<p>I'm pretty open about my story. My father trafficked me from the ages of about 5 or 6 until I was a teenager. Knowing this, I can say, I was never once tied up in a dark place such as this picture. It's important for people to educate themselves on what trafficking can really look like.<br></p><p>Many, many times I walked into an amusement parks dressing room—Hershey, Dorney, etc.—with my father, told to wait in the stall, and a few minutes later another man came in acting like he was looking for his daughter. And that easily, a "drop" was made. Out I would walk holding his hand, nothing anyone would think twice about. Usually I'd be given something like an ice cream cone, etc. </p><p>And like me, these children are often not treated "badly." I mean, yes, they're treated awfully and violated beyond words. I mean they're are not hit, tied up, or beat up. Most of the time, they're treated with fake kindness (which really fucks up children's trust later on in life). But they're often praised, given treats, and made to feel like what is happening is a good (and normal or because they're special).</p><p>How many vacations we went on where I was left for a minute at the pool, until a man came and I left with him for a while. Airports where I was passed over to another man in a crowd, looking like any girl going from her dad or uncle to her dad or uncle. Again, a public drop and nothing suspicious.</p><p>Most children trafficked in the US are so conditioned they don't know anything else. It's their normal. I think back as an adult and think, "Why didn't I scream out for help? Make a scene?" But I had to forgive my inner child. There was no reason I knew to scream out for help. I wasn't in danger; this was just my normal life.</p><p>I say all of this to simply say, it's really important we bring attention to child trafficking in the US. VERY important. And posters like this can get the conversation going, but we also need to educate people that it doesn't all look like this. I lived in Robesonia, a tiny nothing town. My father was a little league coach. My mother knew and helped some with these happenings; and she was just a stay-at-home, small town mom. These things happen everywhere and can look very normal.</p><p>Best thing we can do is talk to children. We don't need to be graphic; but teachers, schools, need to talk to children about things like this in a child-safe way. Assume these children aren't being taken to doctors. Teachers can make a huge difference. Talk to children. Go with your gut. Schools need to not be scared to act on what they feel. Conrad Wesier had a social worker in the elementary school who pulled me out of class on more than one occasion after teachers noticed "things" and it went nowhere. Social services were never notified. And they should have been. Period.</p><p>And what you can do is watch. Pay attention. Be mindful. If you're waiting in line at a park, notice who goes in and out with what child. If you see something; speak up. If you're wrong, fine you ruined someone's day, apologize. If you're right, you saved someone's life.<a href="https://www.facebook.com/ufi/reaction/profile/browser/?ft_ent_identifier=ZmVlZGJhY2s6MTAxNTgyMzUxOTMyNTE5NzA%3D&av=754553191" target="_blank"><em></em></a></p><p><em>This post originally appeared on <a href="https://www.facebook.com/MelanieCholishsBook/posts/102675324870555" target="_blank">Melanie Cholish's Facebook page</a>. It has been edited lightly for publication. </em></p>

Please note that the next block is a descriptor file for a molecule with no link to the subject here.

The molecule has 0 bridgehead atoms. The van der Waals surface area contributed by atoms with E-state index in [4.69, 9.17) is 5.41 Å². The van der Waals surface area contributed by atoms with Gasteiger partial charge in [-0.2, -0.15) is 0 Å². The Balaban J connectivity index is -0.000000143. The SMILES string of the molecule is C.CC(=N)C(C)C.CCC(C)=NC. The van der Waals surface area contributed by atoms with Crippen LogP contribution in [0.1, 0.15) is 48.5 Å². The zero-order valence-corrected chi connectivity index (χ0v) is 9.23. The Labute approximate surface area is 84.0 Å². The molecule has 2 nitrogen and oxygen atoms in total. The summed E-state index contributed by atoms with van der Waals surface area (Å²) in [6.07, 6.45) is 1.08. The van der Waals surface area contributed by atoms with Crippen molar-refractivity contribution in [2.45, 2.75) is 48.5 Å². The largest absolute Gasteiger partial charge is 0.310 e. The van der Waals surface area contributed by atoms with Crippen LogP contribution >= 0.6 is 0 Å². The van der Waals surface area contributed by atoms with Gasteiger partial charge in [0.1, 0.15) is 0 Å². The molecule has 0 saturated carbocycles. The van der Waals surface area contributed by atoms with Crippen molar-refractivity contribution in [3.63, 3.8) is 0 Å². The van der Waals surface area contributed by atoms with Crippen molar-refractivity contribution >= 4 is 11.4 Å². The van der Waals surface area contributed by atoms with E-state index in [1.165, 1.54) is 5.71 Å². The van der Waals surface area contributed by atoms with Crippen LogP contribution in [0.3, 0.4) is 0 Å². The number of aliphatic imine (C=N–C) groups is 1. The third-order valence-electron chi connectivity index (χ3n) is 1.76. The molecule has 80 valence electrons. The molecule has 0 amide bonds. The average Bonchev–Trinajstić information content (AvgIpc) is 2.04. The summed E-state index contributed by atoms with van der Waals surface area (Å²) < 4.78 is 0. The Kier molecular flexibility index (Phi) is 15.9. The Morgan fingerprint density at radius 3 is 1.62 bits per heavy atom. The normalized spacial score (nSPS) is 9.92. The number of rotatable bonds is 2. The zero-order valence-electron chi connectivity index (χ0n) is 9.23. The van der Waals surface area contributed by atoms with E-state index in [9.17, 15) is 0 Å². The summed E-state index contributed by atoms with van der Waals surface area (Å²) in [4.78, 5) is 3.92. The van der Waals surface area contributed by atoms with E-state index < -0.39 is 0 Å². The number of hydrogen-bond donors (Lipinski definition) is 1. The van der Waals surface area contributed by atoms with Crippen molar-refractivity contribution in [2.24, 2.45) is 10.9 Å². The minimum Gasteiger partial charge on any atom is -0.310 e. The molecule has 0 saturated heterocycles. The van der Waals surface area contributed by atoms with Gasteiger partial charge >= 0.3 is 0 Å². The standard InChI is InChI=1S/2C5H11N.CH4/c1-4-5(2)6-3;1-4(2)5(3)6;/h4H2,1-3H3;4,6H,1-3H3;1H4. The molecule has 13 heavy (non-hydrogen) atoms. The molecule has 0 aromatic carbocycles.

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Roland Pollard and his 4-year-old daughter Jayden have been doing cheer and tumbling stunts together since Jayden could walk. When you see videos of their skills, the level of commitment is apparent—as is the supportive relationship this daddy has with his daughter.